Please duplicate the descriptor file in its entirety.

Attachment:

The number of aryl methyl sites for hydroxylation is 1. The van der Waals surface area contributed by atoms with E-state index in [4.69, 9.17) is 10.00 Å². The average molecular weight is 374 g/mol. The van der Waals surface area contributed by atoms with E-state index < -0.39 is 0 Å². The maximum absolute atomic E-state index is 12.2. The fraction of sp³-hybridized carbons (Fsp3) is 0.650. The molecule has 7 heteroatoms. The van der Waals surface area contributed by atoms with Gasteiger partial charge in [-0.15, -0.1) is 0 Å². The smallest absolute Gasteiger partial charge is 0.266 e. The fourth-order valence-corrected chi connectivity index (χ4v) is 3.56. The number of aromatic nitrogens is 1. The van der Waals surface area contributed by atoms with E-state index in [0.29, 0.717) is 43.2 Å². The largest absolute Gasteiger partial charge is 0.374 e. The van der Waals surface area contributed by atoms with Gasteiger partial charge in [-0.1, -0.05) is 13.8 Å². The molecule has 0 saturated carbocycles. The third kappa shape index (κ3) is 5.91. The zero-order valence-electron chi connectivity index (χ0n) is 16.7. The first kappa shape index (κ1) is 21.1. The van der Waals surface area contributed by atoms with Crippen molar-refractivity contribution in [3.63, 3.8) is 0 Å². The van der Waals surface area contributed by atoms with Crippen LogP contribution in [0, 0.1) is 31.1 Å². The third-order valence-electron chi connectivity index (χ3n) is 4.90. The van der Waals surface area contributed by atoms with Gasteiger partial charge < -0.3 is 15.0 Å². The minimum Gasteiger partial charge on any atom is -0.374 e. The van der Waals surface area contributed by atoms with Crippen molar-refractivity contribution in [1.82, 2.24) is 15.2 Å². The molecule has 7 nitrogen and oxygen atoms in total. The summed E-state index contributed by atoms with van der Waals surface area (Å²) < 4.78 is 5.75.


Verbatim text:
The number of aryl methyl sites for hydroxylation is 1. The van der Waals surface area contributed by atoms with E-state index in [4.69, 9.17) is 10.00 Å². The average molecular weight is 374 g/mol. The van der Waals surface area contributed by atoms with E-state index < -0.39 is 0 Å². The maximum absolute atomic E-state index is 12.2. The fraction of sp³-hybridized carbons (Fsp3) is 0.650. The molecule has 7 heteroatoms. The van der Waals surface area contributed by atoms with Gasteiger partial charge in [-0.15, -0.1) is 0 Å². The smallest absolute Gasteiger partial charge is 0.266 e. The fourth-order valence-corrected chi connectivity index (χ4v) is 3.56. The number of aromatic nitrogens is 1. The van der Waals surface area contributed by atoms with E-state index in [0.29, 0.717) is 43.2 Å². The largest absolute Gasteiger partial charge is 0.374 e. The van der Waals surface area contributed by atoms with Gasteiger partial charge in [-0.1, -0.05) is 13.8 Å². The molecule has 0 saturated carbocycles. The third kappa shape index (κ3) is 5.91. The zero-order valence-electron chi connectivity index (χ0n) is 16.7. The first kappa shape index (κ1) is 21.1. The van der Waals surface area contributed by atoms with Crippen molar-refractivity contribution in [3.63, 3.8) is 0 Å². The van der Waals surface area contributed by atoms with Crippen LogP contribution in [0, 0.1) is 31.1 Å². The third-order valence-electron chi connectivity index (χ3n) is 4.90. The van der Waals surface area contributed by atoms with Gasteiger partial charge < -0.3 is 15.0 Å². The minimum Gasteiger partial charge on any atom is -0.374 e. The van der Waals surface area contributed by atoms with Crippen molar-refractivity contribution in [1.82, 2.24) is 15.2 Å². The molecule has 7 nitrogen and oxygen atoms in total. The summed E-state index contributed by atoms with van der Waals surface area (Å²) < 4.78 is 5.75.